On Sunday, Eric Reid made his debut for the Carolina Panthers. Though he’s expected to give them much-needed help at the safety position, all eyes were on him before he even played a down to see if he would protest during the playing of the national anthem.
Reid did kneel during the national anthem before their Week 5 matchup against the New York Giants:
Reid was the first player to join then-teammate Colin Kaepernick’s protest, which began more than two years ago and aimed to bring attention to police brutality and racial injustice in the U.S. In March, the former 49ers safety became a free agent and when he was unable to find a new team, he followed Kaepernick’s lead and filed a collusion lawsuit against the NFL, which is still ongoing. Reid had been the best available safety on the open market, until the Panthers signed him at the end of September.
In his first press conference with the Panthers, Reid said the Panthers did not ask him if he would protest before signing him. He also said hadn’t made up his mind on if he would demonstrate before the game or not.
“I said that I would be considering other ways, and I’m still considering,” Reid said. “I’m still evaluating the scope of our country.”
Earlier in the week, Panthers quarterback Cam Newton said he’d support whatever Reid decided to do.
“I’m going to stand by him and none of that will be a distraction as far as us winning football games,” Newton said. “What he does on the football field is going to impact this team. I know that.”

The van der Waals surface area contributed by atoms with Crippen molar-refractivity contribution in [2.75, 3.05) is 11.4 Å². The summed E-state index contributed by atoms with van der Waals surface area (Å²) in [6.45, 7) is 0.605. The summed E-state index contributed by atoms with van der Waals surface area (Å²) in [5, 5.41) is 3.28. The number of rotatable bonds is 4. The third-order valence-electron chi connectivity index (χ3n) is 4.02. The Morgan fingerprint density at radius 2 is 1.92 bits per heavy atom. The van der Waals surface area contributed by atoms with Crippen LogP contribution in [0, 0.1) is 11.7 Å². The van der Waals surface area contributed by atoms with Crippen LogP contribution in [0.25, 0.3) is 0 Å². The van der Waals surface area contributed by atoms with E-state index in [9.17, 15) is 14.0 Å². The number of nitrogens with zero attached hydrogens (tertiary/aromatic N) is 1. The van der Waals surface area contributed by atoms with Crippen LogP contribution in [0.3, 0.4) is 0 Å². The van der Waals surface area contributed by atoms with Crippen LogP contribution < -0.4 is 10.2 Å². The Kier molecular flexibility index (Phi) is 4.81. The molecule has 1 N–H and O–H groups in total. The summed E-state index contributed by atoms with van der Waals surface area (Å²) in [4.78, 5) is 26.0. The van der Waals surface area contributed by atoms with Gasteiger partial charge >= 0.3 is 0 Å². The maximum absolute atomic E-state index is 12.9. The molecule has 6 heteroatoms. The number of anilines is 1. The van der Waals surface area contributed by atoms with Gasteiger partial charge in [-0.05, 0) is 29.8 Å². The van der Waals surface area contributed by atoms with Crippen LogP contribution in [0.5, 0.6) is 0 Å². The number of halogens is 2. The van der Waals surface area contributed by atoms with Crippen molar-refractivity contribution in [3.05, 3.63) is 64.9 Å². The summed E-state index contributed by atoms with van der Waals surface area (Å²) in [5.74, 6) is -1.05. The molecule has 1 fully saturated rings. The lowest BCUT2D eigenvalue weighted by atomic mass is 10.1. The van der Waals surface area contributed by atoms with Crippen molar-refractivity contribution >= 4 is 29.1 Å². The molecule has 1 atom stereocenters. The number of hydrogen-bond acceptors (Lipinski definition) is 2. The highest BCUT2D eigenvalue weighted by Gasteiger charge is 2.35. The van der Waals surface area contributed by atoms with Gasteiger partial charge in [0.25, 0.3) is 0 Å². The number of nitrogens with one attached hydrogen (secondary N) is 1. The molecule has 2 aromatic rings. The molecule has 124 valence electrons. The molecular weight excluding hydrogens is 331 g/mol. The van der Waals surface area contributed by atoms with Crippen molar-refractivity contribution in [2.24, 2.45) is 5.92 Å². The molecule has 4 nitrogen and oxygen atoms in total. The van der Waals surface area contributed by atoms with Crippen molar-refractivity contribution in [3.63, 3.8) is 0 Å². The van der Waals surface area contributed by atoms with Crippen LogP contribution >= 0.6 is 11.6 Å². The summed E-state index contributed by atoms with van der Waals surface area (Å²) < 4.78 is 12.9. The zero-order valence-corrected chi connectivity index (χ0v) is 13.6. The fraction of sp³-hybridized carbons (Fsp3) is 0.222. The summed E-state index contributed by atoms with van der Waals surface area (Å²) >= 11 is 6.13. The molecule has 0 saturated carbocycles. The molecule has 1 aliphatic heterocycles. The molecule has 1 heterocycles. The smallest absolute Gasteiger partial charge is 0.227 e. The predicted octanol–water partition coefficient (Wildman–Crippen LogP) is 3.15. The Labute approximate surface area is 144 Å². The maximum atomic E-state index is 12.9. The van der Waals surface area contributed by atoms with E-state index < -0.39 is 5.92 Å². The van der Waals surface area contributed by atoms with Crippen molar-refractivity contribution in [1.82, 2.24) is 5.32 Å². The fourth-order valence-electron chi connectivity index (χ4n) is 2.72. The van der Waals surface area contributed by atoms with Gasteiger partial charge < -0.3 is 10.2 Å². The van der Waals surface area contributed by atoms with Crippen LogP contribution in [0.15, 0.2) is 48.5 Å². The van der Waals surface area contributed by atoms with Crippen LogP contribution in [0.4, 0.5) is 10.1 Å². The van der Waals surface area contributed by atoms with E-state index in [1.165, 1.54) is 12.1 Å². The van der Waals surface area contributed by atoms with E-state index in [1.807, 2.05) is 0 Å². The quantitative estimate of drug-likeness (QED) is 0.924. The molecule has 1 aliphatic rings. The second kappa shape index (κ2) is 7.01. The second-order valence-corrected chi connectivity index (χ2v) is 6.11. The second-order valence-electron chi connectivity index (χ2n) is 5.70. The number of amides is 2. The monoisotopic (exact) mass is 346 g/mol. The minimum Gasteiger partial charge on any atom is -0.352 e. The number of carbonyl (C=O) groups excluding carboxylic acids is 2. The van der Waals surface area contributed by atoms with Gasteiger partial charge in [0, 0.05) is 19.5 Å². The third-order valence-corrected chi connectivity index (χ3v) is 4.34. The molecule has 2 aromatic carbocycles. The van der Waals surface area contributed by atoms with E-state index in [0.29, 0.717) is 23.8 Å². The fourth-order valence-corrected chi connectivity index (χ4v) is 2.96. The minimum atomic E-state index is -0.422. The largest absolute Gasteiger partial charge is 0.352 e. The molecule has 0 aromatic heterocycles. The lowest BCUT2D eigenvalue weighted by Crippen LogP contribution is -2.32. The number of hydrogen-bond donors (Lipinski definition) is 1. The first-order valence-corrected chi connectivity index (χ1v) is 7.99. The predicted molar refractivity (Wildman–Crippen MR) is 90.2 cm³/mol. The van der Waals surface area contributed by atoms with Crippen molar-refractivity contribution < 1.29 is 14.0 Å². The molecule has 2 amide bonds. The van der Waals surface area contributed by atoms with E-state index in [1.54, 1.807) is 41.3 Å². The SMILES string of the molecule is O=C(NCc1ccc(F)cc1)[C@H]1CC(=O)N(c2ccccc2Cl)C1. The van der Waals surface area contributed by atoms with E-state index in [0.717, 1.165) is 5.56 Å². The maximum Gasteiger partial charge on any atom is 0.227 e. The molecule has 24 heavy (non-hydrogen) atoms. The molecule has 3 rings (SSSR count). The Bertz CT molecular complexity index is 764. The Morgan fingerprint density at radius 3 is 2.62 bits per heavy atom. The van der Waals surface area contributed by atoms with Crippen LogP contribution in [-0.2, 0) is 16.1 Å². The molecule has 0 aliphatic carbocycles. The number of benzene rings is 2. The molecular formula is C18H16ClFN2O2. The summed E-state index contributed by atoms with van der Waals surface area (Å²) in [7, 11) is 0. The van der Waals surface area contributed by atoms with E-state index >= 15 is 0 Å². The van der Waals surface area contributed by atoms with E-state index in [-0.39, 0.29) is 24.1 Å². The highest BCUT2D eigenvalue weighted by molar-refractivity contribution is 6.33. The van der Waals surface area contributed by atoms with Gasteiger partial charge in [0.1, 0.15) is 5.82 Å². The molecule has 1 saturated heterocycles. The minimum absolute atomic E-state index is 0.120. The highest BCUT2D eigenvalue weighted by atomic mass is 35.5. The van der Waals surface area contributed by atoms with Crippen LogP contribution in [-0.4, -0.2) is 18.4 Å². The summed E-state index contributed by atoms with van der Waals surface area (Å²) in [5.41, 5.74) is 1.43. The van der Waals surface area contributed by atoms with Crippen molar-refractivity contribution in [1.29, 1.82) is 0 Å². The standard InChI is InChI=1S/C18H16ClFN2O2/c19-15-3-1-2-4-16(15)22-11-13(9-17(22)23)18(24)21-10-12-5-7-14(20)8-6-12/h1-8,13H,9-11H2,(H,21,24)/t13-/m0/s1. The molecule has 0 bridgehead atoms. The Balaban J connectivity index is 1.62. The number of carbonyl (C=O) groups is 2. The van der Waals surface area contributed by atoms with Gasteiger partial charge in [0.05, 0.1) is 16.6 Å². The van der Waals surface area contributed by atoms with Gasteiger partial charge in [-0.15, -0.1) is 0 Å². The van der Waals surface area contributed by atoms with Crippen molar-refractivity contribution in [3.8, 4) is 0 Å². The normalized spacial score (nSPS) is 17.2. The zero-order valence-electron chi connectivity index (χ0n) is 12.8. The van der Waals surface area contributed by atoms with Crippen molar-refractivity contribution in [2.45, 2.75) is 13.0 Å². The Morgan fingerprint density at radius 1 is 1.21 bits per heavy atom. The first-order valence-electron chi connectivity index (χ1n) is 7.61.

Newton added that he thought Reid, a 26-year-old former Pro Bowler who has 318 tackles and 10 interceptions so far in his career, was a “steal.” Reid got the start Sunday, the Panthers’ first game since he joined the team.
“We’ll see how he does the first couple series, try and gauge that and go from there,” Rivera said. “We really don’t want to overuse him. We want to be smart about it — we want this for the long haul.”
While the Panthers made a “football decision” to sign Reid, he’s still an important symbol for the protest movement.
Reid, who was wearing an “#IMWITHKAP” shirt at his presser Monday, made it clear that he and Kaepernick were still committed to giving a voice to people of color.
“As we said, when we started, Colin and I, said: ‘Nothing will change unless you talk about it,’ so we’re going to continue to talk about it,” Reid said. “We’re going to continue to hold America accountable to the standard it says on paper, that we’re all created equal, because it’s not that way — but we’re going to keep pushing forward.”
Protests have quieted down this season, though a few players, including Dolphins receivers Kenny Stills and Albert Wilson, have continued to kneel during the national anthem. This offseason, the NFL owners passed a rule that required any players on the field to stand during the playing of the national anthem. After a backlash, that policy was put on hold and is not expected to be revisited this season.